For their numbers to look good, Facebook need brands to keep advertising. And for brands to keep advertising, the return has to be there. Right now, it’s not, according to Mary Meeker’s 2018 Internet Trends Report. Currently, there’s too many brands competing for a limited number of ad spots. Advertisers have to spend more, while they enjoy less reach.
Under the new ad guidelines, Facebook can remove misleading ads that are overcrowding their ad ecosystem. This is better for advertisers, as they can expect to enjoy better ROI for their ads.
It’s better for users, too, as they’ll be less likely to be hit with ads that overpromise and underdeliver. The more Facebook can do to minimize a frustrating ad experience, the more likely those users will start trusting Facebook again. They’ll begin to reliably click through and engage with the ads they see—leading to improved ROI for brands.
5 Facebook Ad Best Practices to Avoid the Low Quality Ads Penalty
So, how are you supposed to optimize your ads to boost engagement and clicks, without falling prey to Facebook’s new low-quality ads filter? It starts with using Facebook best practices.
Follow these pro tips to create ads that users can’t ignore, while passing Facebook’s muster.
Make an outrageous statement, but back it up
Advertisers resort to clickbait headlines and exaggerated copy for one unfortunate reason: it works. It annoys consumers and puts a bad taste in their mouth, but it does drive clicks.
However, there are ways to make bold claims without violating Facebook’s ad quality requirements.
In this ad for Tropicana, the brand promises the juice will make you “feel like a billion.” That’s quite the exaggeration, but it’s a clever play on words and backed by the ingredients of the juice—which has 1 billion active cultures.
Find ways to be daring with your ad copy. Make a strong statement, and grab people’s attention. Just make sure your product lives up to the hype.
Make the benefit of clicking through on your ad crystal clear
Much of Facebook’s ad quality guidelines are designed to protect users from unmet expectations and disappointing content.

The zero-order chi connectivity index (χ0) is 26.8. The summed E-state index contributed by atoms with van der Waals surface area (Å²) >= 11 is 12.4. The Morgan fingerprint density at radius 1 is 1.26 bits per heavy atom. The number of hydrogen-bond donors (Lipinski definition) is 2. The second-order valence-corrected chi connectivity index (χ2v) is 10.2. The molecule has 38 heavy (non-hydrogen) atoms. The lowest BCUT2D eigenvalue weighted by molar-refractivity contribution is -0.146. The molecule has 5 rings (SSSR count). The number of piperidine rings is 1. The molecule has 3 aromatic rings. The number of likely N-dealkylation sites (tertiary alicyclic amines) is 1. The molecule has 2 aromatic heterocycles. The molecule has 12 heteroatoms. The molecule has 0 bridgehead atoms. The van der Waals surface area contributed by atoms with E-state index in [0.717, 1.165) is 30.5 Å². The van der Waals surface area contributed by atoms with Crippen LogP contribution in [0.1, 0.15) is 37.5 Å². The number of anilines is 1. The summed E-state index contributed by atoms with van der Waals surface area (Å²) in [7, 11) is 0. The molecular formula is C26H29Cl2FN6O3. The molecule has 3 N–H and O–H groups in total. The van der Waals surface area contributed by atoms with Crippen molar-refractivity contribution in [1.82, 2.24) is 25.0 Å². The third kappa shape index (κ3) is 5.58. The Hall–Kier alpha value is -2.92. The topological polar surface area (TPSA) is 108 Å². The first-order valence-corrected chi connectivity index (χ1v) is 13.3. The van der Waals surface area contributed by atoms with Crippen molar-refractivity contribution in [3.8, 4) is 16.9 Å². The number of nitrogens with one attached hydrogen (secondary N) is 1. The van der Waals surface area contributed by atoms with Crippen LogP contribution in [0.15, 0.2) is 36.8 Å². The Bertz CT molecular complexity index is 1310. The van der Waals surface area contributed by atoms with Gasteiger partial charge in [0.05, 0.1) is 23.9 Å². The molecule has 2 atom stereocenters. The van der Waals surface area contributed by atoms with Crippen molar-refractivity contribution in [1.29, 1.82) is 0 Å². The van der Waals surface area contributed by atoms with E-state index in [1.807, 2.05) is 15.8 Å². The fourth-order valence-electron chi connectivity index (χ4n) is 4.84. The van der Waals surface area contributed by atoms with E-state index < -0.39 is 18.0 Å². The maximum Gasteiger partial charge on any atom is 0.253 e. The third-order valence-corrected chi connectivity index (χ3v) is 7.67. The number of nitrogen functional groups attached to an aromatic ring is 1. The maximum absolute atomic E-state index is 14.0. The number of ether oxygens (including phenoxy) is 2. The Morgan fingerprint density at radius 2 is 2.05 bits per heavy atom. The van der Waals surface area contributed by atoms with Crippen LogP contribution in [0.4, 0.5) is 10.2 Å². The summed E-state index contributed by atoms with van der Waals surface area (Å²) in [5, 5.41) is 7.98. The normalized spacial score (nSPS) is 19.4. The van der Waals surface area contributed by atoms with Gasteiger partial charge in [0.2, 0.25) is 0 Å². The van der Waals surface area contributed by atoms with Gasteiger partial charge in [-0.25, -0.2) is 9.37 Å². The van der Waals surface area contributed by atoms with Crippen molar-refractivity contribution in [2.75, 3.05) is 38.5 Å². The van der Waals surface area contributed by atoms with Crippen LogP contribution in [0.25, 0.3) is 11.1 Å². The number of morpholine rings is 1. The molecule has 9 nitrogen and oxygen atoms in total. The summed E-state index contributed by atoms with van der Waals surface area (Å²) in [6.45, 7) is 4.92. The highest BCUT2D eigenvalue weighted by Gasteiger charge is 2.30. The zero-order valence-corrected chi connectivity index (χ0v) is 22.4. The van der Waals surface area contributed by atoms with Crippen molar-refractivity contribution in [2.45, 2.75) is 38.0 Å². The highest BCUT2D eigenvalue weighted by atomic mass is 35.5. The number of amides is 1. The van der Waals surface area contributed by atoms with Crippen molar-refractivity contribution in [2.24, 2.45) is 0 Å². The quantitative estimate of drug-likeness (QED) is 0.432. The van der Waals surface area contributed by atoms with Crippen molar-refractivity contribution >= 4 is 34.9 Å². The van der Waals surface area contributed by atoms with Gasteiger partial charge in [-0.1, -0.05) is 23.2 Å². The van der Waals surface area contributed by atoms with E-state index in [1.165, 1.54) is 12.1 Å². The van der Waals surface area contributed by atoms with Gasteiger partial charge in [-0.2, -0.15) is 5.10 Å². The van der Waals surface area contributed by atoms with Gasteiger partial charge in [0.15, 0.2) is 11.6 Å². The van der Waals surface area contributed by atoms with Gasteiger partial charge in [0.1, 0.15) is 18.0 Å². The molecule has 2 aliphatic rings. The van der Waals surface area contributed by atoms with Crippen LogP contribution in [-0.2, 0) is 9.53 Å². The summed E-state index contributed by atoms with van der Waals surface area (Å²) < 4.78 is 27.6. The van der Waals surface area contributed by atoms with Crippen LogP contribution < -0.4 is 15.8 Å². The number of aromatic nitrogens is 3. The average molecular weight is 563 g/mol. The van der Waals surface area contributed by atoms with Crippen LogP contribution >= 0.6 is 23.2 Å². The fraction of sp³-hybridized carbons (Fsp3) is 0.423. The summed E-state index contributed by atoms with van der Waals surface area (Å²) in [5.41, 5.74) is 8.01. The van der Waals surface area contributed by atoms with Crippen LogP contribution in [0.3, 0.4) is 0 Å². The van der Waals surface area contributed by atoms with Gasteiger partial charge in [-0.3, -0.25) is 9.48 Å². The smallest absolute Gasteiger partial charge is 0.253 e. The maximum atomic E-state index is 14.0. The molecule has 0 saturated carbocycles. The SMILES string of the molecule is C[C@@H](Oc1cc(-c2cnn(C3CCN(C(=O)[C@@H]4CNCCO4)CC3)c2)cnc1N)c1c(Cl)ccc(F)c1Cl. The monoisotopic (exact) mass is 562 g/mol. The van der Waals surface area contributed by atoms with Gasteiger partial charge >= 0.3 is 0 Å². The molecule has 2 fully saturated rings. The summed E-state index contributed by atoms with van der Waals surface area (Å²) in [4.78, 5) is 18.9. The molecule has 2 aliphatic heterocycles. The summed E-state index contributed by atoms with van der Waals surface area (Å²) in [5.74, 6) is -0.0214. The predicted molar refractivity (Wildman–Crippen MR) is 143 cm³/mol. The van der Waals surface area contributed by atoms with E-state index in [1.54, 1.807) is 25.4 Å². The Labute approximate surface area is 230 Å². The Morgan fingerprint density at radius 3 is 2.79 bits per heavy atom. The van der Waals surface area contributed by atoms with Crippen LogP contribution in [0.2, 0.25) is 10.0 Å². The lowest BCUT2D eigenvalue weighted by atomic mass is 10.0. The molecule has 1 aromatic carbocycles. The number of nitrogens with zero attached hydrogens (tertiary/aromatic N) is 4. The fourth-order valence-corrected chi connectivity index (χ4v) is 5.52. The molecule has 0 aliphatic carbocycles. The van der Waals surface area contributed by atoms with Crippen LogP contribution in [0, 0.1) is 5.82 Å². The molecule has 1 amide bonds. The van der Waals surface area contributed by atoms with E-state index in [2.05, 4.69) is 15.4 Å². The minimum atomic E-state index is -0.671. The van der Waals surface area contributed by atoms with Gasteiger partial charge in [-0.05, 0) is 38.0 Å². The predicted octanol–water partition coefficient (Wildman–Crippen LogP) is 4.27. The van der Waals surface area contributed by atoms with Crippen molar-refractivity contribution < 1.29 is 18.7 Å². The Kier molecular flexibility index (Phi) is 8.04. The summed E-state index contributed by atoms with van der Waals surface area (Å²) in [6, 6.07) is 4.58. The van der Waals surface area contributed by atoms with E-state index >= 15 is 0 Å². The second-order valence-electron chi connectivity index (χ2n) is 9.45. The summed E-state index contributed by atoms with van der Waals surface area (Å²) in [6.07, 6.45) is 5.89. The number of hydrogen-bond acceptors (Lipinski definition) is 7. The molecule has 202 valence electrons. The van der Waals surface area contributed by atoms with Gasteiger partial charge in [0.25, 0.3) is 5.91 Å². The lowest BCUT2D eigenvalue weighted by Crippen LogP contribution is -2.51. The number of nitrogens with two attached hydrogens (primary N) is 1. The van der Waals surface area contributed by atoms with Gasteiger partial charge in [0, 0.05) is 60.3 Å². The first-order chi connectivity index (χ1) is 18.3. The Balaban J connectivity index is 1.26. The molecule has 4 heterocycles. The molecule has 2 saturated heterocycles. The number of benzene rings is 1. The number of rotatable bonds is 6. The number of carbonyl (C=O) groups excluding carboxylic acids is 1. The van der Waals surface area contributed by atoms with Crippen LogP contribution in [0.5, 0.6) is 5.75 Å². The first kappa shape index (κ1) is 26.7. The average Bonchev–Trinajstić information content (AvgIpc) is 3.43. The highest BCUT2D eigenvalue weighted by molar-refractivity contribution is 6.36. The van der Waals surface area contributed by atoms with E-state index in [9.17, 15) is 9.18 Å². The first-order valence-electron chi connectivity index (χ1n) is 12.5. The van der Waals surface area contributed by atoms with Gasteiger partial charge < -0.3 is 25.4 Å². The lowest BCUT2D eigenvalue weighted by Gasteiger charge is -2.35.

Instead of relying on clickbait copy, make your ad’s selling point unambiguous, yet intriguing. Users should have an idea of what they might experience, but be interested enough to want to click through.
In this brand awareness ad, WestJet introduces their now-famous annual holiday campaign. They’re promoting this year’s version of the joyful video you’ve seen before, but WestJet hints at something different this time around. They say “the vision came straight from the minds of those who know Christmas magic the best.” Who are those people? Users will have to click play to find out.
The same technique works for lead generation ads, as MailChimp demonstrates in their ad. The value of the ad is unmistakable, and simple to comprehend. Watch the video and you’ll see just how MailChimp helps brands recover abandon shopping carts.
Make your CTA about the product, not engagement
You may have noticed a trend with Facebook’s banned ad examples. In each one, the CTA focused on Facebook engagement. The ads focused on manipulating ad performance, not providing value to users.
Your CTA should be more than a desperate plea for Facebook likes. Make your product the center of attention, whether it’s a video, a piece of written content, or a product landing page.
Everything in the ad below is designed to help users realize the value of PupSocks as a gift, from the copy and the visual creative to the URL title and description. Clearly, this ad intends to drive sales, not generate gamified Facebook engagement. But because it’s so cute, users can’t help but show their appreciation with a like or comment—legitimately boosting the ad’s quality score in the meantime.
Encourage engagement, but don’t be explicit about it
Everyone wants their ads to engage. You don’t have to be so obvious, though. Make your ad inviting and creative enough, and people will engage naturally on their own.
Take this ad for Malibu Rum, for instance. The ad asks people a question—of course they’re going to try to answer!
Malibu’s ad is for a promotion contest, and the brand tells users exactly what they need to do to enter. There’s no questions left unanswered in the ad, but because the value of the prize is high enough, people will still want to enter.
That’s the key with having a quality Facebook ad. As long as your ad itself is for something of real value, users will engage.
In their ad, the Geneva Tourism board took a similar approach, but left more open to interpretation. The photos illustrate the “endless things to enjoy” promised in the ad copy, while the copy encourages users to imagine what a “memorable trip” for them actually looks like. For their chance to win, they can enter at the advertised link.
Let your ad do the selling
We all know how Facebook likes to keep users in-platform. Lean into that with your ads, and you won’t have to worry about clickbait being an issue.
In this ad for Mucho Mas Art Studio, the brand uses a Facebook story to highlight a variety of the products they sell in store. To “see them all,” users will have to visit, but they have a pretty good idea of what they can expect to see.
This is a great example of an ad that would perform great as an organic post. The studio owner is sharing her wares as she completes the painting process, inviting users behind-the-scenes. With a Facebook ad, she’s simply able to reach a larger audience.
Do Better, Advertise Better
Better ad quality is better for everyone on Facebook—users and advertisers alike. Make your ads compelling enough, with clever copy and stunning visuals, and you won’t have to rely on clickbait or engagement bait to get users to engage.
Leave those lame techniques for your competitors to try, while you reap the benefits of increased visibility in the feed.